(UPDATE: They say it was most likely radium-226, the surface radiation was 600 microsieverts/hour.)
From Tokyo Shinbun quoting Kyodo News (10/14/2011):
Regarding the localized hot spot location on the municipal road in Tsurumaki, Setagaya-ku in Tokyo, the Mayor of Setagaya-ku, Nobuhito Hosaka, held a press conference on October 13 evening that over 30 microsieverts/hour radiation was detected from the bottles found from under the floor of the house that borders the road.
The Ministry of Education and Science analyzed the content of the bottles, and almost identified it as radium. Since it was not one of the nuclides released from a nuclear reactor such as radioactive cesium, the Ministry concluded that it had nothing to do with the Fukushima I Nuclear Power Plant accident.
According to Setagaya-ku and the Ministry of Education and Science, the bottles look to be made of glass, about 7 centimeters long and 5 to 6 centimeters in diameter. There are several tens of bottles in a wooden box. The content of the bottles are powdery.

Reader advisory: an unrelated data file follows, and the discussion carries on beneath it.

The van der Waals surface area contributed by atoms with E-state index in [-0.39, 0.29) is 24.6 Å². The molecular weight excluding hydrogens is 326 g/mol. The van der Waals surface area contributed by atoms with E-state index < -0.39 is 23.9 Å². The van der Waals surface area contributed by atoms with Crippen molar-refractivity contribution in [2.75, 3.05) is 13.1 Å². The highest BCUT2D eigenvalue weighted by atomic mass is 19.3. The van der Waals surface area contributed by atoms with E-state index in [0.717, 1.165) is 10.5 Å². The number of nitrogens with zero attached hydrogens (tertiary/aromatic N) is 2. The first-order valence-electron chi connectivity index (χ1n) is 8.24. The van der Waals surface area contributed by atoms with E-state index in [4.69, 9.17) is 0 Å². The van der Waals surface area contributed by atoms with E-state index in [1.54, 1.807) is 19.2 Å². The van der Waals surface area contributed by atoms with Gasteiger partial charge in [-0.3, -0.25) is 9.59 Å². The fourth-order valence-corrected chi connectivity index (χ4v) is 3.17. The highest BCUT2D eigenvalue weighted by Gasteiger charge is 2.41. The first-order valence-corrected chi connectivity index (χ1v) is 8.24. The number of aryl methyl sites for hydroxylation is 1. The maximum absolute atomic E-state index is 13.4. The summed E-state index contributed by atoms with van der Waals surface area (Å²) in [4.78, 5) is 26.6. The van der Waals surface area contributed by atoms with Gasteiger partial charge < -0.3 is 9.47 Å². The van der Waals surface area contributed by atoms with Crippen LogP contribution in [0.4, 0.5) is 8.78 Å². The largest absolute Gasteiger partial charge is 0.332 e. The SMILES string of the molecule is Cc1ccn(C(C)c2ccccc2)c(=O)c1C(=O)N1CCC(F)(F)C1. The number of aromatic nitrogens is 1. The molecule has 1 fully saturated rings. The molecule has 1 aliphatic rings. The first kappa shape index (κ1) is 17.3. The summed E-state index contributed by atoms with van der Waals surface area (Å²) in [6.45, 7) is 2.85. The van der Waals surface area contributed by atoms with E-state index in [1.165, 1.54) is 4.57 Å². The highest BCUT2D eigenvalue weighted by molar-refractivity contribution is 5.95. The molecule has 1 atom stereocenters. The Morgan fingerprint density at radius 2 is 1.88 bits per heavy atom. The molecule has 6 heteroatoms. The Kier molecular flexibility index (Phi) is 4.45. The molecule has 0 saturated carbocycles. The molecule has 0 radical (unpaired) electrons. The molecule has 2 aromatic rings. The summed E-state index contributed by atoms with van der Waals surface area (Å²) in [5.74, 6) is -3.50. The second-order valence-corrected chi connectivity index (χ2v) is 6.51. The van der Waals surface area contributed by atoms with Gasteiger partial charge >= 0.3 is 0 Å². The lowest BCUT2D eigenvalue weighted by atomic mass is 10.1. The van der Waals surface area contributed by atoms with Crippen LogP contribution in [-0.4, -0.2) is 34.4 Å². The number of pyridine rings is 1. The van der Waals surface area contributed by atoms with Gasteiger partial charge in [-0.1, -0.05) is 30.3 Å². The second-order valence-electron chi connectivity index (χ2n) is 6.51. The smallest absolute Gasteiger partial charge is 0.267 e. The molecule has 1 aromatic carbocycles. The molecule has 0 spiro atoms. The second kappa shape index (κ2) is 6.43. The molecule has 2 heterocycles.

The radiation was so high that the survey meter that they brought couldn't measure as it went overscale. No one is currently living in that house.
Whether people believe the government is another matter. Some simply do not. I am rather shocked to see the Ministry of Education, of all people, responding so quickly, even releasing the photo above so quickly. That ministry is the last one I'd expect to respond to ordinary people's concern. How ironic.
(Oh wait... The radiation near the surface of the side walk (5 centimeters off) was rather high at 1.34 microsievert/hour, according to Mainichi Shinbun (10/13/2011). Radium in the bottle under the house cannot explain that, can it??)
In the meantime, more radiation "hot spots" (often several microsieverts/hour) have been discovered in the Tokyo metropolitan area. More later.